The data gathered from the flights revealed some interesting things. The first was that the amount of detected networks increased with elevation. The two flight locations weren’t close to any dense residential areas. At ground level, those networks were limited to the immediate area. However, once in the air, that number increased because they were now line of sight. The data logger also captured the three strongest networks detected, along with their RSSI values.
Although the network numbers increased, the RSSI values were still relatively low and not a source of concern regarding interference. The RSSI value for a given network could be heat mapped to create a footprint which was something not planned for with the design of the system.
The temperature sensor showed that while on the ground, the system heated up, but not to any alarming amount. Once in the air, the temperature stabilized to the ambient temperature. The barometric sensor had hard coded calibration values programmed into it. For this reason, they had a level of error that had to be corrected post flight. The method involved taking a sampling of ground readings and averaging them to the known height. Then that correction was applied to the readings to reflect the actual height. The values were compared with the GPS and the closely matched. The GPS did have some noticeable drift and didn’t’ appear to have the same accuracy as the barometric sensor.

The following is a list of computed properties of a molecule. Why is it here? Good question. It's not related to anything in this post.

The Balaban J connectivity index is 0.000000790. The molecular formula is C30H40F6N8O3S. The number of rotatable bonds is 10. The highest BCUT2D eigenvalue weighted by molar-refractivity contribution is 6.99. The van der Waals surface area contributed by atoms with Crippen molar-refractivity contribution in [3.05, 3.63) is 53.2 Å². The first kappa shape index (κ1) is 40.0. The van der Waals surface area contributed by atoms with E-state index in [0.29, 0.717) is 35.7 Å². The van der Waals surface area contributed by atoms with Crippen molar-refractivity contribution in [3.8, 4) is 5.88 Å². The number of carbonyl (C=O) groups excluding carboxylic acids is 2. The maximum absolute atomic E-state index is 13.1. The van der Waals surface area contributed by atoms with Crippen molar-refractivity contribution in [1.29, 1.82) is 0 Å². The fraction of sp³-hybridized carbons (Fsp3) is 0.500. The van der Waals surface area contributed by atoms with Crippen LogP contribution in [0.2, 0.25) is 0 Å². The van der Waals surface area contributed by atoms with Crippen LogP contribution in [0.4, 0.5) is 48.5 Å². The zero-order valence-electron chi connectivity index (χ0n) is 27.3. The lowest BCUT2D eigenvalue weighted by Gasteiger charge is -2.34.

Some other data processed from the readings were the sampling rate, distance traveled between readings, and the speed of the plane in feet per second. This served to better understand the limits imposed by the sampling rate.
The next section will cover the next flights that didn’t go as planned and the workaround used to get more interesting readings.